The World Health Organization (WHO) has updated its fact sheet on Trachoma.
Trachoma is a disease of the eye caused by infection with the bacterium Chlamydia trachomatis.
The infection is transmitted by direct or indirect transfer of eye and nose discharges of infected people, particularly young children who harbour the principal reservoir of infection. These discharges can be spread by particular species of flies.
Elimination of trachoma as a public health problem is defined as:
- a prevalence of trachomatous trichiasis “unknown to the health system” of <0.2% in adults aged ≥15 years (approximately 1 case per 1000 total population), and
- a prevalence of trachomatous inflammation—follicular in children aged 1–9 years of <5%, sustained for at least two years in the absence of ongoing antibiotic mass treatment, in each formerly endemic district; plus
- the existence of a system able to identify and manage incident trachomatous trichiasis cases, using defined strategies, with evidence of appropriate financial resources to implement those strategies.
Trachoma is the leading infectious cause of blindness worldwide.
It is a public health problem in 37 countries of Africa, Central and South America, Asia, Australia and the Middle East, and is responsible for the blindness or visual impairment of about 1.9 million people, and causes about 1.4% of all blindness worldwide.
Based on April 2018 data, 158 million people live in trachoma endemic areas and are at risk of trachoma blindness.
Blindness from trachoma is irreversible.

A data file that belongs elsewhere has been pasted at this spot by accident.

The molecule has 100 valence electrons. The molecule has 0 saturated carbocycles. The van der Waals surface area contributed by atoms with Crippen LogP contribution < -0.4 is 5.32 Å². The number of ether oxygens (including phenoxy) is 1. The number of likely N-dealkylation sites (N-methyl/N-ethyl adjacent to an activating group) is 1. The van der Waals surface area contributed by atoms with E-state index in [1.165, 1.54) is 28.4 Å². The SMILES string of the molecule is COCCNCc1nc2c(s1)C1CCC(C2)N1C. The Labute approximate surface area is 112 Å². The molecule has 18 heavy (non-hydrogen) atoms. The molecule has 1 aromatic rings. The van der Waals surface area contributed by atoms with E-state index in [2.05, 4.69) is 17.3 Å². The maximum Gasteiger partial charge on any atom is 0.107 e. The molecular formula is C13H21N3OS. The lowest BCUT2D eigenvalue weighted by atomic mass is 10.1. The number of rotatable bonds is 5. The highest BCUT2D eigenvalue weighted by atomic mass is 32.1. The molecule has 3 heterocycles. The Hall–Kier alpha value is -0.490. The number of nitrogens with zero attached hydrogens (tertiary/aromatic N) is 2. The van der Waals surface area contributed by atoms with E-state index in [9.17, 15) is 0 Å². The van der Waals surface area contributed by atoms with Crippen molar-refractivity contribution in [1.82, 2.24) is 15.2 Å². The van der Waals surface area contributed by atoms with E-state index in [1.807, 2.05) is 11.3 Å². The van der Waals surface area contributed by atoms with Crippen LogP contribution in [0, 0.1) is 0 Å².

In areas where trachoma is endemic, active (inflammatory) trachoma is common among preschool-aged children, with prevalence rates which can be as high as 60–90%. Infection becomes less frequent and shorter in duration with increasing age.
Infection spreads through personal contact (via hands, clothes or bedding) and by flies that have been in contact with discharge from the eyes or nose of an infected person.
After years of repeated infection, the inside of the eyelid can become so severely scarred (trachomatous conjunctival scarring) that it turns inwards and causes the eyelashes to rub against the eyeball (trachomatous trichiasis), resulting in constant pain and light intolerance; this and other alterations of the eye can lead to scarring of the cornea. Left untreated, this condition leads to the formation of irreversible opacities, with resulting visual impairment or blindness.
Women are blinded up to 4 times as often as men, probably due to their close contact with infected children and their resulting greater frequency of infection episodes.
Environmental risk factors influencing the transmission of the disease include:
- inadequate hygiene
- crowded households
- inadequate access to water
- inadequate access to and use of sanitation.
The economic cost in terms of lost productivity from blindness and visual impairment is estimated at US$ 2.9–5.3 billion annually, increasing to US$ 8 billion when trichiasis is included.
The World Health Assembly adopted resolution WHA51.11 in 1998, targeting the global elimination of trachoma as a public health problem.
Elimination programmes in endemic countries are being implemented using the WHO-recommended SAFE strategy. This consists of:
- Surgery to treat the blinding stage (trachomatous trichiasis);
- Antibiotics to clear infection, particularly mass drug administration of the antibiotic azithromycin, which is donated by the manufacturer to elimination programmes, through the International Trachoma Initiative;
- Facial cleanliness; and
- Environmental improvement, particularly improving access to water and sanitation.
As of 4 April 2019, 13 countries had reported achieving elimination goals. These countries are:
- Islamic Republic of Iran,
- Lao People’s Democratic Republic,
- Oman and
Eight of those countries – Cambodia, Islamic Republic of Iran, Lao People’s Democratic Republic, Ghana, Mexico, Morocco, Nepal and Oman – had been validated by WHO as having eliminated trachoma as a public health problem.
Link to the updated fact sheet:
Link to World Health Assembly WHA51.11 Resolution:
Link to WHO page on Blindness and vision impairment: